Before Mary’s Pizzeria and Mary’s Underground (winner of Gourmet Traveller‘s Wine List of the Year), there was Mary’s Newtown, the flagship metal-blasting diner of Jake Smyth and Kenny Graham’s trash-food empire. The single red light bulb hanging outside marks the original spot for one of the city’s best-loved burgers; but Mary’s is just as revered for its heaving baskets of fried chicken.

The fried chicken

By half-bird, whole-bird or “Larry Bird” (two chickens), the chook is brined in seasoned buttermilk then cooked in a pressure fryer, a contraption Smyth describes as “equal parts thermodynamics and sorcery.”

We have Kentucky Fried Chicken to thank for the popularisation of the fryer – it cooks the chicken at a lower temperature than a traditional deep fryer, forming a crisp skin on the outside while retaining moisture in the meat.

The fryer’s not the only nod to the worldwide chicken chain either. “We took our main inspiration from KFC, but also picked up points from a range of other more ‘legit’ places like [Sean Brock’s Nashville restaurant] Husk, and Momofuku,” says Smyth. “We put a fairly wild mix of herbs and spices into the seasoning in an ode to the Colonel.”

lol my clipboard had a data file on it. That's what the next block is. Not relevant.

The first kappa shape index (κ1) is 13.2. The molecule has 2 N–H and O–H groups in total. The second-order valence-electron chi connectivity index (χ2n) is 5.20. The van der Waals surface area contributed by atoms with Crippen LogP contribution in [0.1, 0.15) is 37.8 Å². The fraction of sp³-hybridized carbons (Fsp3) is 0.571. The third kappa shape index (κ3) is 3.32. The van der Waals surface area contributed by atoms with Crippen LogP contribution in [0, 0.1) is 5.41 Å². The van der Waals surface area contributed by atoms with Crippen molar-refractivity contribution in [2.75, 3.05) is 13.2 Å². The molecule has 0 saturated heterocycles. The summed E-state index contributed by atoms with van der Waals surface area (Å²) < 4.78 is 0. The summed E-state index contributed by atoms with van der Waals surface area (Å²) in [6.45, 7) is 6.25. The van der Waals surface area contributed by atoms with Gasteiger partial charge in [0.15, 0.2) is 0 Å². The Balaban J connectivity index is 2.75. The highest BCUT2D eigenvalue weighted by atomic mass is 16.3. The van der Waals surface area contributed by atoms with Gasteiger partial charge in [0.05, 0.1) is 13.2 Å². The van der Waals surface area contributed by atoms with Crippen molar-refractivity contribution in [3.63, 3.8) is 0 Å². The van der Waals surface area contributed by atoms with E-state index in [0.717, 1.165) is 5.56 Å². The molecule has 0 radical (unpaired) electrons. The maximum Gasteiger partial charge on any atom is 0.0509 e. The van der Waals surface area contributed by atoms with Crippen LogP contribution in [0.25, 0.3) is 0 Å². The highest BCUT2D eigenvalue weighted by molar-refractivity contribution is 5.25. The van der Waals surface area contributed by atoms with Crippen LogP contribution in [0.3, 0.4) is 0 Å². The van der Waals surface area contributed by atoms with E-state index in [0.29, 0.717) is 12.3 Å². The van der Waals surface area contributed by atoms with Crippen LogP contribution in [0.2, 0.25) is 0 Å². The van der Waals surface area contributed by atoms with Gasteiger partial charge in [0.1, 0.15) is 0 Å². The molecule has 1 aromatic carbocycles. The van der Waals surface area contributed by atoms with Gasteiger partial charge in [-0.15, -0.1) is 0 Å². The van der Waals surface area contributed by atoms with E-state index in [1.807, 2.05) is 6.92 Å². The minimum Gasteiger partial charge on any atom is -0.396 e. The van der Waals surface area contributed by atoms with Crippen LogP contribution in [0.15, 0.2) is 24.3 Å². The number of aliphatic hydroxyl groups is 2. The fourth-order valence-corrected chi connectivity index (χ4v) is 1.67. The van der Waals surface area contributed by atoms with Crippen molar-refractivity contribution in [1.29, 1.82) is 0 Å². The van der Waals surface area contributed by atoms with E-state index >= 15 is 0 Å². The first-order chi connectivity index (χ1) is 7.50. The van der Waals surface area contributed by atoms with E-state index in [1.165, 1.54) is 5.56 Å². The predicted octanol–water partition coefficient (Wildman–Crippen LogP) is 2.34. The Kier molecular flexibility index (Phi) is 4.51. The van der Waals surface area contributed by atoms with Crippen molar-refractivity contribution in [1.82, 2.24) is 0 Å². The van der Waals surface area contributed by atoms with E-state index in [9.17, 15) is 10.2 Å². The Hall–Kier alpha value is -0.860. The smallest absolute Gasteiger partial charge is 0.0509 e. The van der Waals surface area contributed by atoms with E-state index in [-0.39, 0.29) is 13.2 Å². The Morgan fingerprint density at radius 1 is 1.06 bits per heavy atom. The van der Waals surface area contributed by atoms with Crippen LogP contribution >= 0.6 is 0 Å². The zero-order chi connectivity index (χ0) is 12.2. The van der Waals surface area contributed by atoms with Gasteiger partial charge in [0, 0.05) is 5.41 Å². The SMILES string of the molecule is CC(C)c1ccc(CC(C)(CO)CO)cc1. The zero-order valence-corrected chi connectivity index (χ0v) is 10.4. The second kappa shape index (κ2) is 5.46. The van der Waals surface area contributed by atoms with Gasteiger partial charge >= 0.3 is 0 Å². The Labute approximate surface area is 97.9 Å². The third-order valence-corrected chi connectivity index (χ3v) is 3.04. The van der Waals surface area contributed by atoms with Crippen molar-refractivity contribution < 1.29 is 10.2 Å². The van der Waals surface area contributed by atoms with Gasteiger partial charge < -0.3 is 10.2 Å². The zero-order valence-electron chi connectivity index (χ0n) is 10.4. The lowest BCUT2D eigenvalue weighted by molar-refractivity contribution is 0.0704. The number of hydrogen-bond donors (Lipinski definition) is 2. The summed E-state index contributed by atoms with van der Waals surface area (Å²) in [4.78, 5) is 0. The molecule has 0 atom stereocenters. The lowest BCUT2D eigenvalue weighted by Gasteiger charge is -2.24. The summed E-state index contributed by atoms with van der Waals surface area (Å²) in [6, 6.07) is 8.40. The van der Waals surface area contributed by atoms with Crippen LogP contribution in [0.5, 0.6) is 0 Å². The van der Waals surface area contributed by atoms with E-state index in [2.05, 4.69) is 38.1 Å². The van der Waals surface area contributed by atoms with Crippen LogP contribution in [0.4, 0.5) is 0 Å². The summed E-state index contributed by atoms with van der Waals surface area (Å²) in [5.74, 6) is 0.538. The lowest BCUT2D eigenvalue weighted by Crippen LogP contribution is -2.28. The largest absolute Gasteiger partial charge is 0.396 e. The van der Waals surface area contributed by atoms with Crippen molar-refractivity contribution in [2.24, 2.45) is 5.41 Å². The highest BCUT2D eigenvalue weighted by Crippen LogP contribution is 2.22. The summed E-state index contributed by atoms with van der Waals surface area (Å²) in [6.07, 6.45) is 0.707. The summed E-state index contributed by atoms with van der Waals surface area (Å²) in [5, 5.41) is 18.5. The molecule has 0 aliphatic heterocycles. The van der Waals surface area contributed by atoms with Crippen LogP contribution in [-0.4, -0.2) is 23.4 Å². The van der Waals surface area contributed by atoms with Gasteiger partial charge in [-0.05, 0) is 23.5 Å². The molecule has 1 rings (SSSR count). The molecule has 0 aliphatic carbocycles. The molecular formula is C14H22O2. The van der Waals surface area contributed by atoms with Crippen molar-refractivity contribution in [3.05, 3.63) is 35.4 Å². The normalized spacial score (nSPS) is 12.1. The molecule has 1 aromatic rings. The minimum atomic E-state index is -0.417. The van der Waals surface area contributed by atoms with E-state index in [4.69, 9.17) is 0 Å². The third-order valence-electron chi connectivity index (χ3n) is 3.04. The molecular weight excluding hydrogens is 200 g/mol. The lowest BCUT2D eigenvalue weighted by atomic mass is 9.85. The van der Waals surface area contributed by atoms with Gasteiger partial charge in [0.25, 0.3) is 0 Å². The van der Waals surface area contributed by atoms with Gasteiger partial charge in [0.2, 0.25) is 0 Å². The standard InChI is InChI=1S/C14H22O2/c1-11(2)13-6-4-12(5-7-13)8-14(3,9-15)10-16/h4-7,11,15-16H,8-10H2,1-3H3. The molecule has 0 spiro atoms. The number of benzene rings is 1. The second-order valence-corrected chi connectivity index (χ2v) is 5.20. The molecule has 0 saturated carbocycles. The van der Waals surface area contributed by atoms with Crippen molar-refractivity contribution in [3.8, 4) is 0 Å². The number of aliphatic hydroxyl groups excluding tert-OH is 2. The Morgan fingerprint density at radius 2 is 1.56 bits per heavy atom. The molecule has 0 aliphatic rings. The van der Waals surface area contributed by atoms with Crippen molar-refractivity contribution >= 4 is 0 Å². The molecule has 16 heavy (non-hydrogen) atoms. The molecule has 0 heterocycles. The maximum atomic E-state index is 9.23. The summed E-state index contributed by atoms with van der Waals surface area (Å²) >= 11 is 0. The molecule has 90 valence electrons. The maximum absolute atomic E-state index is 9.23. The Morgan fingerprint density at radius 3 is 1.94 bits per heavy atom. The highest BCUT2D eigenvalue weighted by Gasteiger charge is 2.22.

Best enjoyed with… a slug of house hot sauce, a side of mash and gravy, and a beer.

Mary’s, 6 Mary St, Newtown, NSW, (02) 9550 4995, getfat.com.au

Mary’s whole fried chicken with mash and gravy.

(Photo: Tristan Lutze)

Clem’s Chicken Shop

For nearly 40 years, Clem’s has been a beacon to those seeking comfort food in the heart of the Inner West. Illuminated cabinets guard bain-maries filled with rotisserie chickens, gravy, hot chips, and that cheesy potato and cauliflower bake. But for those in the know, another treasure awaits: one of the city’s best renditions of fried chicken.

The fried chicken

Pressure-fried with a thin, salty crust highly evocative of the Colonel’s fine work, Clem’s fried chicken is juicier and tastier than any pre-cooked bird has the right to be. Perhaps it’s the constant stream of customers that ensures that, even though it might be pre-cooked, the chicken never sits around long enough to dry out. Or maybe it’s magic.

Best enjoyed with… your choice of hot sides and salads, filled to overflowing in your preferred size of takeaway tub. For the full experience take a seat by the window, plough into a drumstick as you watch Newtown’s pedestrian wildlife pass you by.

Clem’s Chicken Shop, 210 King St, Newtown, NSW, (02) 9519 6000, clemschickenshop.com.au

Clem’s fried chicken with cheesy cauliflower bake, and chips with chicken salt and gravy.

(Photo: Tristan Lutze)

Notable mentions

Across the road from Clem’s, Vegan Fried Chick’n slings soy and seitan chicken substitutes in burger, fillet and popcorn chick’n form, alongside vegan gravy and vegan cheese sauce.

Wander a little further up the road and cross the suburban border into Enmore and you’ll find Wish Bone, now home to the celebrated fried chicken that originally put Hartsyard on the Inner West’s culinary map.

Vegan Fried Chick’n, 215 King St, Newtown, NSW

Wish Bone, 125 Enmore Rd, Enmore, NSW, wishbonerestaurant.com.au

Related stories